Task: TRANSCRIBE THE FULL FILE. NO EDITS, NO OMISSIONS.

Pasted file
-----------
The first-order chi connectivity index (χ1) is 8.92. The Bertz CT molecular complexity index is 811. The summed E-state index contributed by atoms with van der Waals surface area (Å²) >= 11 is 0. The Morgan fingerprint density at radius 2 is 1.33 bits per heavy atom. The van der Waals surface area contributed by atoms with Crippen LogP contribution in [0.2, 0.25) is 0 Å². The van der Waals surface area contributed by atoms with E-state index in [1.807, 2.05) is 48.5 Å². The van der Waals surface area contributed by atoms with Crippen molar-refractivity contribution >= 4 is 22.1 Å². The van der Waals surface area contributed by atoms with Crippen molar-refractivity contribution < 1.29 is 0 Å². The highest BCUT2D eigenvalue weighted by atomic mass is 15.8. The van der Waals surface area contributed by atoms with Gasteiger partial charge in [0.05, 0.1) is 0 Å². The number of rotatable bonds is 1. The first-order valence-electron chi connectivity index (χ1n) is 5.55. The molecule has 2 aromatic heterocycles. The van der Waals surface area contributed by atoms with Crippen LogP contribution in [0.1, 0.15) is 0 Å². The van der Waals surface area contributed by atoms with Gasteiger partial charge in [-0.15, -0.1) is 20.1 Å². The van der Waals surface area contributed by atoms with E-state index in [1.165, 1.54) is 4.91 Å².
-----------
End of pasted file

The first-order chi connectivity index (χ1) is 8.92. The Bertz CT molecular complexity index is 811. The summed E-state index contributed by atoms with van der Waals surface area (Å²) >= 11 is 0. The Morgan fingerprint density at radius 2 is 1.33 bits per heavy atom. The van der Waals surface area contributed by atoms with Crippen LogP contribution in [0.2, 0.25) is 0 Å². The van der Waals surface area contributed by atoms with E-state index in [1.807, 2.05) is 48.5 Å². The van der Waals surface area contributed by atoms with Crippen molar-refractivity contribution >= 4 is 22.1 Å². The van der Waals surface area contributed by atoms with Crippen molar-refractivity contribution < 1.29 is 0 Å². The highest BCUT2D eigenvalue weighted by atomic mass is 15.8. The van der Waals surface area contributed by atoms with Gasteiger partial charge in [0.05, 0.1) is 0 Å². The number of rotatable bonds is 1. The first-order valence-electron chi connectivity index (χ1n) is 5.55. The molecule has 2 aromatic heterocycles. The van der Waals surface area contributed by atoms with Crippen LogP contribution in [0.1, 0.15) is 0 Å². The van der Waals surface area contributed by atoms with Gasteiger partial charge in [-0.15, -0.1) is 20.1 Å². The van der Waals surface area contributed by atoms with E-state index in [1.165, 1.54) is 4.91 Å².